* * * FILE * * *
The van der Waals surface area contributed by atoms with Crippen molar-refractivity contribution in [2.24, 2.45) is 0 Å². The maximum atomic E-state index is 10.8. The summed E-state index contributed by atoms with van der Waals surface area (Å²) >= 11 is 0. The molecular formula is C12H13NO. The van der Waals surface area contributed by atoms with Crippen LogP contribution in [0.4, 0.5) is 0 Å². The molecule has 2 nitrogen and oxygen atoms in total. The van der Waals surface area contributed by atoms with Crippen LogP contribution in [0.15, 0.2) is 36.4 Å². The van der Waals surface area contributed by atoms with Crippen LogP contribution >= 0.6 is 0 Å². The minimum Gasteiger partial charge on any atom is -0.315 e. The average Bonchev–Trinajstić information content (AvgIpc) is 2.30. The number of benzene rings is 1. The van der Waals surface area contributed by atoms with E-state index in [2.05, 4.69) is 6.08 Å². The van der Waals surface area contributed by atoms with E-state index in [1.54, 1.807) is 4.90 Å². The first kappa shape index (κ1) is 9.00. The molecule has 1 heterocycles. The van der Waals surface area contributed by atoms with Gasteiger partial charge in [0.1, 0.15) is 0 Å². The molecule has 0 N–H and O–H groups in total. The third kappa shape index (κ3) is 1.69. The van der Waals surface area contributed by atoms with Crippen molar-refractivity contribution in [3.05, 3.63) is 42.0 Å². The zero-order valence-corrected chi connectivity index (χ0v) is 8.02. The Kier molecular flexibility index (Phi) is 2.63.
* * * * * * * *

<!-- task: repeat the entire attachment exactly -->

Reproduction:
The van der Waals surface area contributed by atoms with Crippen molar-refractivity contribution in [2.24, 2.45) is 0 Å². The maximum atomic E-state index is 10.8. The summed E-state index contributed by atoms with van der Waals surface area (Å²) >= 11 is 0. The molecular formula is C12H13NO. The van der Waals surface area contributed by atoms with Crippen LogP contribution in [0.4, 0.5) is 0 Å². The molecule has 2 nitrogen and oxygen atoms in total. The van der Waals surface area contributed by atoms with Crippen LogP contribution in [0.15, 0.2) is 36.4 Å². The van der Waals surface area contributed by atoms with Crippen LogP contribution >= 0.6 is 0 Å². The minimum Gasteiger partial charge on any atom is -0.315 e. The average Bonchev–Trinajstić information content (AvgIpc) is 2.30. The number of benzene rings is 1. The van der Waals surface area contributed by atoms with E-state index in [2.05, 4.69) is 6.08 Å². The van der Waals surface area contributed by atoms with E-state index in [1.54, 1.807) is 4.90 Å². The first kappa shape index (κ1) is 9.00. The molecule has 1 heterocycles. The van der Waals surface area contributed by atoms with Gasteiger partial charge in [0.1, 0.15) is 0 Å². The molecule has 0 N–H and O–H groups in total. The third kappa shape index (κ3) is 1.69. The van der Waals surface area contributed by atoms with Crippen molar-refractivity contribution in [3.05, 3.63) is 42.0 Å². The zero-order valence-corrected chi connectivity index (χ0v) is 8.02. The Kier molecular flexibility index (Phi) is 2.63.